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Cross-Media Promotion

Jonathan Hardy

Cross-Media Promotion is the first book-length study of a defining feature of contemporary media, the promotion by media of their allied media interests. The book explores the range of forms of cross-promotion including synergistic marketing of mega-brands such as Harry Potter; promotional plugs in news media; repurposing media content, stars and brands across other media and outlets; product placement, and the integration of media content and advertising.
Incorporating specialist literature, yet written in a clear, accessible style, the book combines three areas of study: media industry practices, media policy, and media theory. It examines the dynamics of cross-media promotion across converging media, drawing on a range of examples from the United States and the United Kingdom. Synergy and intertextuality are explored alongside critical debates about the ‘problems’ of cross-promotion. The book also offers a critical evaluation of media policy responses from the late 1980s to the present, which the book argues, have failed to grapple with the problems of media power, market power and commercialism generated by intensifying cross-media promotion.
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2. Media Paradigms and Promotional Speech

Extract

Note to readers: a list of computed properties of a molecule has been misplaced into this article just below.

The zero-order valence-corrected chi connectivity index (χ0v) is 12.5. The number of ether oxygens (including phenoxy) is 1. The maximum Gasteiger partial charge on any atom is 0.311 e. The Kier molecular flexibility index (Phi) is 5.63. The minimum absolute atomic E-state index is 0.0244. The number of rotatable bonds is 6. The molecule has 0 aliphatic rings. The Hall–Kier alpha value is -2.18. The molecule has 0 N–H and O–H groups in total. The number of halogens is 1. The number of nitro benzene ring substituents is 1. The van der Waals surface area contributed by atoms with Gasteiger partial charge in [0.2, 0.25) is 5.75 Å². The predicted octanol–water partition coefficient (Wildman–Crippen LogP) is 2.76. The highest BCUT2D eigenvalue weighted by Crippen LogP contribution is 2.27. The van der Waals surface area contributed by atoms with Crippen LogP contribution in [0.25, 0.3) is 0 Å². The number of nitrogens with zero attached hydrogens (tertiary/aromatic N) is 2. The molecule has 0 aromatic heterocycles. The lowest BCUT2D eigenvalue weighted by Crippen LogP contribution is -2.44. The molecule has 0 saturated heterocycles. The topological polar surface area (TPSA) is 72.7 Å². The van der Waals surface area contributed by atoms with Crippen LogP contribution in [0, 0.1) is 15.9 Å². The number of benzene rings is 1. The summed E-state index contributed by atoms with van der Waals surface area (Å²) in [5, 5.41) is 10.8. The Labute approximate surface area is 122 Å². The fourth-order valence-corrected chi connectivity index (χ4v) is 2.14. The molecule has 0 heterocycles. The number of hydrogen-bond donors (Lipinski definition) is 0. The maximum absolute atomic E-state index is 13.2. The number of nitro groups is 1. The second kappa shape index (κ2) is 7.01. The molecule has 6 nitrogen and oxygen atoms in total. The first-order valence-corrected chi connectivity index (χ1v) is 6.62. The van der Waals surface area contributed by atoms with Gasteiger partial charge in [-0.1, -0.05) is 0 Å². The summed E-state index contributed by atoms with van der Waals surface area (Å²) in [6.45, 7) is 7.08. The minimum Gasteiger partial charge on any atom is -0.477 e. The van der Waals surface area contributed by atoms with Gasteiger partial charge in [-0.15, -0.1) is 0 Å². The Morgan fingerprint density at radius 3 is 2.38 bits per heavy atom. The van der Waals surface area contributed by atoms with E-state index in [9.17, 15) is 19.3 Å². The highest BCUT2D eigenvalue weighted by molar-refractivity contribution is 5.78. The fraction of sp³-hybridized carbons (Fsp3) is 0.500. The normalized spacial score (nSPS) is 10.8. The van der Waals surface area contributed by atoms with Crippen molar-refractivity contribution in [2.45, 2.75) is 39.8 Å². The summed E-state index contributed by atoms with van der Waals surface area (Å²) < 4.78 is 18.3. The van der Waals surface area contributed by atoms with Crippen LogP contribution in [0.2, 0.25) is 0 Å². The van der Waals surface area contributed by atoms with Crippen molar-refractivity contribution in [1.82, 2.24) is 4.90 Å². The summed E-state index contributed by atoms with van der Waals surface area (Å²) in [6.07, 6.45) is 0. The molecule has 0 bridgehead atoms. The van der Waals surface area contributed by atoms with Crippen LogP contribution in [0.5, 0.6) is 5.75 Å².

CHAPTER TWO

Media Paradigms and Promotional Speech

Part 1: Paradigms of Media, Democracy and Policy

What is the problem with cross-media promotion? The answer depends on the value framework or paradigm in which the problem is conceived. Different frameworks give rise to different articulations, or constructions, of the problems of CMP and propose different remedies to tackle them. This chapter examines how cross-media promotion is articulated within the main political philosophical traditions concerning the media. Other chapters examine the formation of specific media policies; this chapter draws selectively on policy positions in order to illustrate how different paradigms construct and evaluate CMP. Section one introduces the main paradigms while section two addresses the treatment of cross-promotion in each one.

Liberal democracy

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